is situated at 10o51' north latitude and 72o11'
east latitude. Agatti is the most westerly island in the territory. It
lies on the eastern arc of the coral shoal and is little over 5.6kms in
length and about one thousand metres wide at the broadest point. Agatti
possesses a singularly beautiful lagoon on the western side. In
th translucent turquoise green water can be seen multi coloured fishes
and coral growth. The many gaps in the reef cause the ripples on the beach
to be very strong for coir-soaking. Husks are put in fresh water pots
which provide a splendid abode for anopheles larva. Mosquitoes are rare.
This is because of abundant small species of fresh water carp which
live upon the larva.
The island is ideal for fishing. Coral growths and mulitcoloured coral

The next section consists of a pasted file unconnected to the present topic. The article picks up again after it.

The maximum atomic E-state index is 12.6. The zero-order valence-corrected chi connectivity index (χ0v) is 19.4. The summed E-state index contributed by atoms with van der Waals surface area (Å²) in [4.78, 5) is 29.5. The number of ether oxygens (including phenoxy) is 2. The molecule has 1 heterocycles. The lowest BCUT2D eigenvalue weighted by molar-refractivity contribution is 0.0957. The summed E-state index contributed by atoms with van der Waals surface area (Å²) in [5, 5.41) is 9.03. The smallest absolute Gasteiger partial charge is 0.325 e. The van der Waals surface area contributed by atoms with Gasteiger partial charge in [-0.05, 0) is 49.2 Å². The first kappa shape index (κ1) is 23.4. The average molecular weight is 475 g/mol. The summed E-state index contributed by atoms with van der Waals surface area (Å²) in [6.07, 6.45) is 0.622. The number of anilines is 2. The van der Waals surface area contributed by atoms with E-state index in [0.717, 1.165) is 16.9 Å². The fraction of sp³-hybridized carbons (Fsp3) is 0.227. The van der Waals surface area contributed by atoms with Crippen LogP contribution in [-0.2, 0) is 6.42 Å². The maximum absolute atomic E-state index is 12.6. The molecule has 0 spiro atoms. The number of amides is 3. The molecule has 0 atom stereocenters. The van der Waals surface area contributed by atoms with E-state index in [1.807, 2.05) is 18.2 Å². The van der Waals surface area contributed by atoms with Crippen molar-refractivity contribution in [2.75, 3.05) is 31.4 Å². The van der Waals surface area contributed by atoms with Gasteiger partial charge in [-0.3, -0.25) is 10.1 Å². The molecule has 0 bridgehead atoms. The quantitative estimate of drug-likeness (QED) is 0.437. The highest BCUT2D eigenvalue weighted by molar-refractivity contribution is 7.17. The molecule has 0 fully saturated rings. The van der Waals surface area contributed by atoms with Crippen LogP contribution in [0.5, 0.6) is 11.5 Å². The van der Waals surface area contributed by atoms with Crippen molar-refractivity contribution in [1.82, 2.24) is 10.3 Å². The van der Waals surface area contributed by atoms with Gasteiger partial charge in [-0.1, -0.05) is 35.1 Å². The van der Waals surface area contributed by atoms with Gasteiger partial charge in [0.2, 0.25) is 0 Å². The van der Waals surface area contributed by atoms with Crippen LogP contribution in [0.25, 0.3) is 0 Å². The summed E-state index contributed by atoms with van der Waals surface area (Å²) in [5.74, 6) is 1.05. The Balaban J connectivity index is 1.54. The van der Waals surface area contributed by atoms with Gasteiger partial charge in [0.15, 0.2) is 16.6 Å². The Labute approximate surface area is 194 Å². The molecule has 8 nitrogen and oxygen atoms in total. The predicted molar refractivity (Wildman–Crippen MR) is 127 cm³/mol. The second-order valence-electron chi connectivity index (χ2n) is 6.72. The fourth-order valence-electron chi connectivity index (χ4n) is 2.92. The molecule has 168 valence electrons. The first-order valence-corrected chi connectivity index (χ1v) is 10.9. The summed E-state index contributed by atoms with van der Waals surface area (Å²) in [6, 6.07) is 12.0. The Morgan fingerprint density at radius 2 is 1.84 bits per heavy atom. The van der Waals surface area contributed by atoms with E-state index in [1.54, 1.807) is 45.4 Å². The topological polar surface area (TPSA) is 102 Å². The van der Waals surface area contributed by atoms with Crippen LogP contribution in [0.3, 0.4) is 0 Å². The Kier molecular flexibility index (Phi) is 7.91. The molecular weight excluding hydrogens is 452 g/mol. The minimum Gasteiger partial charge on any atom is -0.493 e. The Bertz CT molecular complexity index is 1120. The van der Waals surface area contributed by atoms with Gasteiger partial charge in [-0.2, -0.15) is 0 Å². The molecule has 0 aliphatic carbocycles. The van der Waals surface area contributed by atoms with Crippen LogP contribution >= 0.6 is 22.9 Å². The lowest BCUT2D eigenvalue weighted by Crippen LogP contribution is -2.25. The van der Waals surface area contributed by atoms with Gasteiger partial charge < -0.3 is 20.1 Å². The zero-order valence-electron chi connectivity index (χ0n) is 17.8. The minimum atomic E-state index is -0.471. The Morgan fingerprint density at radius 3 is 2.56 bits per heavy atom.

fishes abound in this lagoon. Because of the depth and ripples, it is
impossible for the inhabitants to ret coir in the lagoon as done in other
islands. It also does considerable damage to the western beach by way
of erosion. Habitation is in the northern portion which is broad and well
protected. The southern portion is narrow about three kilometres long
with an average breadth of 100 metres. The Island has been fully planted
with coconuts. South of the main island separated by a shallow strait
of some 200 metres is the uninhabited islet Kalpitti exposed to the open
sea on the western side.
The climate of the island is hottest in the entire archipelago. Fishing
offers good prospects. Cod liver oil is also processed as a small scale
industry. After fishing, the manufacture of coir and copra are the major
subsidiary industries. As the people are forced to ret coir in inland fresh
water ponds, the product is discoloured, and is of inferior quality.
This island was colonised much later by those belonging to other islands.
Class division exists here as a result of economic pressure. Agatti is one of
the islands where the wahabi cult of Islam has taken deep root.